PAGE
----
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Aangen’s 2022 Summer Reading Recommendations

Back in July, I noticed that many of the employees at Aangen are big readers, and summer has always been a favourite time to dig into a good book.

Whether you’re on a beach, in your backyard or balcony, or just relaxing in the comfort of your home, Ontario summers always hold a special place in my heart. Flowers are blooming, the sun is bright and warm, and everyone is enjoying the slow pace that overtakes nearly everyone and everything. And what better way to enjoy those slow, humid days than by immersing yourself in a good book?

I asked Aangen’s employees about their summer reading recommendations. I hope you find some new and exciting novels (and maybe a colouring book!) to dig into.

First up is our Executive Director, Gurbeen Bhasin. As someone always on the go, she’s always reading a few books, including “The Magician’s Way” by William Whitecloud and “Looking for Alaska” by John Green.

Special mention goes to the book “The I AM Principle” by Father Charles Ogada who, prior to his death, was a dear friend and supporter of Aangen, as well as an incredible human. His book contemplates his journey with God, and on what it means to accept that the answers you seek are within yourself.

Erika Elizabeth, our kitchen consultant, enjoyed camping and relaxing with “Local Gone Missing” by Fiona Barton, a suspenseful thriller about discovering the secrets of a small, sleepy town.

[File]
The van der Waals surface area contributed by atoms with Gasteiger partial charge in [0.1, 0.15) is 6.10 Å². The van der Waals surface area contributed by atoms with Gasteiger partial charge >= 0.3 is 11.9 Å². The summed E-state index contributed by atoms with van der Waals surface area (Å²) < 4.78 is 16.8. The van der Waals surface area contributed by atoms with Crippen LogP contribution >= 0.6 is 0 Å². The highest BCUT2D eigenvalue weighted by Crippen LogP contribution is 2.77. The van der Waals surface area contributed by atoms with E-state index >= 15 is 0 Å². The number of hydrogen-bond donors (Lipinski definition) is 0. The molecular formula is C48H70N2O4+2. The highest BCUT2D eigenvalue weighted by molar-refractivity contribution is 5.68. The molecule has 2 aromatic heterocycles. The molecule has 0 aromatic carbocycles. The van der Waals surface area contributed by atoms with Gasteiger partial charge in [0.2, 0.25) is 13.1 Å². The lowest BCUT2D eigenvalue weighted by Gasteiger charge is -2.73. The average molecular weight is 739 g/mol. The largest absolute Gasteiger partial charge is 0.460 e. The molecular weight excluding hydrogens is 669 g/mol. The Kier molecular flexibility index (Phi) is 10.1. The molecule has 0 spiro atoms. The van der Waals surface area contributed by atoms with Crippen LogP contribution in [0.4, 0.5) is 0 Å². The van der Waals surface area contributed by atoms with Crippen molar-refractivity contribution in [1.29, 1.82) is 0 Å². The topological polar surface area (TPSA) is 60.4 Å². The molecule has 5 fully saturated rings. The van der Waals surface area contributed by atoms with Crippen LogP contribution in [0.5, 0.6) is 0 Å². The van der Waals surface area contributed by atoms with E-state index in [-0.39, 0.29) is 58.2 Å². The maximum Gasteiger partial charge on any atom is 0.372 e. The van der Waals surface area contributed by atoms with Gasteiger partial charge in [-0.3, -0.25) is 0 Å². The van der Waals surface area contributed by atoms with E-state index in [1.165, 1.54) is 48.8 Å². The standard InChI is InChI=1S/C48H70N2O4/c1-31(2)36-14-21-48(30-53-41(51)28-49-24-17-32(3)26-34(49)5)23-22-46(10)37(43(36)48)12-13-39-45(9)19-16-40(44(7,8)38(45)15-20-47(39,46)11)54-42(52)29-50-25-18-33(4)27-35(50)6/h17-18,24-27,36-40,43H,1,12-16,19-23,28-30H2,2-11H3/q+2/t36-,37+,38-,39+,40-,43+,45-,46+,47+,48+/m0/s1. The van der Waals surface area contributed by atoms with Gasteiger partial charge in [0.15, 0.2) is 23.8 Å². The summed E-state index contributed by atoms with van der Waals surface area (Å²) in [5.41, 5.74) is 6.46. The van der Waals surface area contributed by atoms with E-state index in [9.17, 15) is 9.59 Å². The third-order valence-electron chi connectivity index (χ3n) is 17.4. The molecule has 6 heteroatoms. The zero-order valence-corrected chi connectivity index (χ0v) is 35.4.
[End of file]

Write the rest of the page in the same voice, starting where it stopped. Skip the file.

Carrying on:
Alicia Gunning, Aangen’s Creative Director, has been busy! She’s in the process of reading the book “How to Do Nothing” by Jenny Odell, a non-fiction novel about how we choose to spend our time within a capitalist system. She’s also been delving into colouring books and shared some of her favourite finished pieces with us.

The one who inspired this blog post–-and Aangen’s favourite social worker–Braeda Dowden has been reading some amazing nonfiction stories. Her recommendations are:

“We Measure the Earth with our Bodies”, a debut novel by Canadian author Tsering Yangzom Lama following the migration of Tibetans through a couple generations. Parts of

the novel are set in the Parkdale area of Toronto, AKA Little Tibet.

“Mindful of Race” by Ruth King, which looks at the complexity of racial divides and offers transformation through mindfulness.

And last but certainly not least is “The Wake Up” by Michelle Mijung Kim. This book serves as a reflection on how we can build more inclusive communities through activism and is written in a very digestible, easy to read way.

Arpith Sengupta, our HR Manager, had two recommendations: “Wicked Dead: Torn” by Stefan Petrucha and Thomas Pendleton, a novel about a high school band with a dark twist. His second recommendation is for the novel “The Killing Woods” by Lucy Christopher, a horror-thriller.

Next up is our graphic designer, Daniel Ajenifuja, who is reading “Packing for Mars” by Mary Roach. This book explores how the human experience translates into space exploration and the experiments and trials we had to go through to ensure the comfort of astronauts.

During the summer I discovered my mom’s old Kobo and it opened up a whole new world of reading. One of the best books I discovered was “Kaikeyi” by Vaishnavi Patel, a novel that takes the famous Indian epic the Ramayana and tells it from the perspective of the perceived villain, Kaikeyi. I also have taken to colouring books for relaxation, my favourite being “Geomorphia” by Kerby Rosanes.

We hope that our diverse reading interests and recommendations can serve as a great starting point for your reading journey. And, more importantly, do you have any reading recommendations? We would love to hear them!

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